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State v. Feaster

Supreme Court of Tennessee, Knoxville

June 25, 2015

STATE OF TENNESSEE
v.
TERRENCE JUSTIN FEASTER

Session May 5, 2015

Tenn. R. App. P. 11 Appeal by Permission; Judgment of the Court of Criminal Appeals Affirmed.

Appeal by Permission from the Court of Criminal Appeals, Criminal Court for Knox County. No. 97484. Jon Kerry Blackwood, Senior Judge.

Stephen Ross Johnson, Knoxville, Tennessee, for the appellant, Terrence Justin Feaster.

Herbert H. Slatery III, Attorney General and Reporter; André e S. Blumstein, Solicitor General; John H. Bledsoe, Senior Counsel; Randall E. Nichols, District Attorney General; and Leslie Nassios and Federico Flores, Assistant District Attorneys General, for the appellee, State of Tennessee.

GARY R. WADE, J., delivered the opinion of the Court, in which SHARON G. LEE, C.J., and CORNELIA A. CLARK, JEFFREY S. BIVINS, and HOLLY KIRBY, JJ., joined.

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The defendant was convicted of attempted voluntary manslaughter, aggravated assault, and false imprisonment. After determining that the separate convictions for attempted voluntary manslaughter and aggravated assault did not violate double jeopardy, the trial court imposed consecutive sentences totaling twenty-six years, eleven months, and twenty-nine days. A

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divided panel of the Court of Criminal Appeals affirmed, finding no double jeopardy violation. This Court granted the defendant's application for permission to appeal to determine whether due process safeguards prohibit the retroactive application of the double jeopardy standard adopted in State v. Watkins, 362 S.W.3d 530 (Tenn. 2012), which was decided after the date of his offenses. The defendant argues that the former double jeopardy standard set out in State v. Denton, 938 S.W.2d 373 (Tenn. 1996), should apply. Because our ruling in Watkins cannot be classified as " unexpected" or " indefensible" by reference to prior law, due process does not preclude its retroactive application. The judgment of the Court of Criminal Appeals is affirmed.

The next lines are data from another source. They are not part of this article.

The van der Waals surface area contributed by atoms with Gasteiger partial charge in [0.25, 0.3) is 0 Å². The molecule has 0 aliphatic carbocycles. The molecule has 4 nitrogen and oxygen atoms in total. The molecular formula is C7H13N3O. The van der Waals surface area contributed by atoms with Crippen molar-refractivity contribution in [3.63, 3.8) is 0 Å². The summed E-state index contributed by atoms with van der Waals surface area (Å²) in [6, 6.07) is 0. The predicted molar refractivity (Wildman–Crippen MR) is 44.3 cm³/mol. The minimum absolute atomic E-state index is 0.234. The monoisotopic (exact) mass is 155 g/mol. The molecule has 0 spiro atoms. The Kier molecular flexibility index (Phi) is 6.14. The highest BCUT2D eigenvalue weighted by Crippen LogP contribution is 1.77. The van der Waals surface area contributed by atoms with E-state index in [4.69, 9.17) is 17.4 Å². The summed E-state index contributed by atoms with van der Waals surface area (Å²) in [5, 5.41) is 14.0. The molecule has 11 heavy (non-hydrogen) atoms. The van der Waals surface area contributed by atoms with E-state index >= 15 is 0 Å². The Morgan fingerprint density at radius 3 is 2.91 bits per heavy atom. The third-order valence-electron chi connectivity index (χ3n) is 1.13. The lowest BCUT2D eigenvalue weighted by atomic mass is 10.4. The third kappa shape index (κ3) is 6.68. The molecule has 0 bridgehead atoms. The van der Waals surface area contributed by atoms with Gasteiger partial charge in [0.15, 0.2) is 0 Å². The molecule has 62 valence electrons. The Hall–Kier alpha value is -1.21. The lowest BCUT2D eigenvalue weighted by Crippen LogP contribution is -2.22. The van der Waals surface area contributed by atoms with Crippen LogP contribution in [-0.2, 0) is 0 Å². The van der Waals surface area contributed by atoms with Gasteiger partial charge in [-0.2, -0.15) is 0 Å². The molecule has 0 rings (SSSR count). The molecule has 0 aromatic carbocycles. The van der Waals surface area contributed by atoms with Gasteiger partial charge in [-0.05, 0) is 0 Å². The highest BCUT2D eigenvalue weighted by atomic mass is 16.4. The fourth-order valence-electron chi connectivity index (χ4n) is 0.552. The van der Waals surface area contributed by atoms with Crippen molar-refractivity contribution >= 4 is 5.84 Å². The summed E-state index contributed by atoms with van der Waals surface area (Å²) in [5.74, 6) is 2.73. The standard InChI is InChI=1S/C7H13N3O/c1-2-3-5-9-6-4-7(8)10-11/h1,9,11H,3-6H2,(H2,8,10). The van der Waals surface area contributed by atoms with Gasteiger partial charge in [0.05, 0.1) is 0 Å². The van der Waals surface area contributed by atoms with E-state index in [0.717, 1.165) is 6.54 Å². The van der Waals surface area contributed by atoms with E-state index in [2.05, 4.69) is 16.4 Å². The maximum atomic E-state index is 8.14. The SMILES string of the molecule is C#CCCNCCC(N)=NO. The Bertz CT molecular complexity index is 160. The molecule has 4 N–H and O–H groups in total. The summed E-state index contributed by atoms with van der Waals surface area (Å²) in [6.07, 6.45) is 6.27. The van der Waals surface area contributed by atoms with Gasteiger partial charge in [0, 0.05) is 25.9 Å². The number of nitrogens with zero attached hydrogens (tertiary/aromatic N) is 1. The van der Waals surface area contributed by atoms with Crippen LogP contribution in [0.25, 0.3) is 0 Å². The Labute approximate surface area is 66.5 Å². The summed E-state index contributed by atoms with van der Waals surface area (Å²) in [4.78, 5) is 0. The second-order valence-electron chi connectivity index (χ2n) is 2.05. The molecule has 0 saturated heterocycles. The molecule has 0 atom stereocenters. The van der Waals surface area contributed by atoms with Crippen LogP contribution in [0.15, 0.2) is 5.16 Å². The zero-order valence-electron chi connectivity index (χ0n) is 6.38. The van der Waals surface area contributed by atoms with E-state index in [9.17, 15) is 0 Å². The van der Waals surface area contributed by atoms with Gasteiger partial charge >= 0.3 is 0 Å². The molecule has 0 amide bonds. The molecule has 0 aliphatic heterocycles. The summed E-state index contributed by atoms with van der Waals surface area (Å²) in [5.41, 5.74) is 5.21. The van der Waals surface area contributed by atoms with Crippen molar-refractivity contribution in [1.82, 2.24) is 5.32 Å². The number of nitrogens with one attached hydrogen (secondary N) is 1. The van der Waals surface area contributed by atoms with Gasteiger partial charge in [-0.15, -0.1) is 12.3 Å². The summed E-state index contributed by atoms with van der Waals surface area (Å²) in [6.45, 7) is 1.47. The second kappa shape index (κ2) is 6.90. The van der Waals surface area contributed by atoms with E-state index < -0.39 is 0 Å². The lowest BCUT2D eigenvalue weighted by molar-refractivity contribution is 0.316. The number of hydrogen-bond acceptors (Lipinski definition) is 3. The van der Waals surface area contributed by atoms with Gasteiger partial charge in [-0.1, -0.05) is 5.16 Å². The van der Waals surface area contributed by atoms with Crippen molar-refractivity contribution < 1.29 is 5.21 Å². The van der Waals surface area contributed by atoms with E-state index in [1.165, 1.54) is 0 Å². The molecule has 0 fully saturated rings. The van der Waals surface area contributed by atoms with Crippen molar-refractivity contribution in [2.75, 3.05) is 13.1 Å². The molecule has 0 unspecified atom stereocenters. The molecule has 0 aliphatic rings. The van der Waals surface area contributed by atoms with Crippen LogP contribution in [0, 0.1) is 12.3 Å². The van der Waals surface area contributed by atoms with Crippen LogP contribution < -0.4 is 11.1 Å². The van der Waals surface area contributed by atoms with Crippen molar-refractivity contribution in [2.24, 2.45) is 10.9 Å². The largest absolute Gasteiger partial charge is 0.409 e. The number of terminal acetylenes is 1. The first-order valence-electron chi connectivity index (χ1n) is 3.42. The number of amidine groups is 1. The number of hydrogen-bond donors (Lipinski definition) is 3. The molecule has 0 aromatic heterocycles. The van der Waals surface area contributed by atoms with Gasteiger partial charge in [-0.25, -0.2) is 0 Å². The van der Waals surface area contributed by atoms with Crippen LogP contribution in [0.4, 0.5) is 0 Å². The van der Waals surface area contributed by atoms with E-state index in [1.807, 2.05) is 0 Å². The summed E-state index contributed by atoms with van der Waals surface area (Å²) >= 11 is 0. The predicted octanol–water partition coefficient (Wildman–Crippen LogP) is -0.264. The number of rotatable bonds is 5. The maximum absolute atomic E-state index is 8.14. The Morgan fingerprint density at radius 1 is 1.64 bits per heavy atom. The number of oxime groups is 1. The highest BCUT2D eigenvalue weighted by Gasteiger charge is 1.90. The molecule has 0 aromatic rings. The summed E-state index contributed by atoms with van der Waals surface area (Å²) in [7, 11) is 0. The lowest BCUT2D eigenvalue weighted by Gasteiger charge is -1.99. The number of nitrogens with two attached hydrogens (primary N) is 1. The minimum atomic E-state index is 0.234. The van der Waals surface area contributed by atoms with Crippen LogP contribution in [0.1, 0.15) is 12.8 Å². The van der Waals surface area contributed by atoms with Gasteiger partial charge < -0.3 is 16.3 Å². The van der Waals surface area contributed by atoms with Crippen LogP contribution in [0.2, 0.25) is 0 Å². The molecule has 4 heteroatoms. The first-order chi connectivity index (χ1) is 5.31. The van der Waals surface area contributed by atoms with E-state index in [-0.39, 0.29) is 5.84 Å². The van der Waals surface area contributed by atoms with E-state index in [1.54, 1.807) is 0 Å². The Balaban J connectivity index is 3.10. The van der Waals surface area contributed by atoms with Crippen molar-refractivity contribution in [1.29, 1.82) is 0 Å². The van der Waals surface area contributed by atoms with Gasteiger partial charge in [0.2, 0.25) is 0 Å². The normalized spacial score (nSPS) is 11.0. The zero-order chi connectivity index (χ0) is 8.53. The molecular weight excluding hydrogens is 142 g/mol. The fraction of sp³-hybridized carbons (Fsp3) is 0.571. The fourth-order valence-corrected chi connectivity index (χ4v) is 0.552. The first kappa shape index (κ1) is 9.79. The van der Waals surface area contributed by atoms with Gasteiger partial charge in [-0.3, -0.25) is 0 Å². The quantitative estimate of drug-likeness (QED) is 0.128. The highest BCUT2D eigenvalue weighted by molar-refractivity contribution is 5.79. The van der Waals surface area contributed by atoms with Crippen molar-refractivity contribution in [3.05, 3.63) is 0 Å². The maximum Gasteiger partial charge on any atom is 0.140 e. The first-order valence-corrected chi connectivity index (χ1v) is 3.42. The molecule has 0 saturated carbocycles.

OPINION

GARY R. WADE, J.

I. Facts and Procedural History

In the early morning hours of May 27, 2010, Molly Kate McWhirter (the " victim" ) was seriously injured during an altercation with Terrence Justin Feaster (the " Defendant" ) at her Knoxville residence. Several weeks later, the Defendant was apprehended in South Carolina. Thereafter, he was extradited to Tennessee and indicted on one count of attempted first degree murder, one count of aggravated assault, two counts of especially aggravated kidnapping, and one count of aggravated robbery.

At trial, the State's proof established that the Defendant had been living at the victim's residence for approximately two weeks before she drove him to a sports bar on the night of May 26, 2010. After an hour or so, the Defendant became " really drunk," and so the victim drove him back to her residence. According to the victim, when she went to her bathroom, the Defendant broke through the door and " just started beating [her]." She testified that he then dragged her into the bedroom, where he tied her feet to an entertainment center and threatened to kill her if she moved. The victim recalled that she momentarily lost consciousness, and when she awoke, she was able to free herself and run to the residence of a neighbor, who called 911. The police officers who responded to the scene found significant amounts of blood in the bathroom, bedroom, dining room, and living room.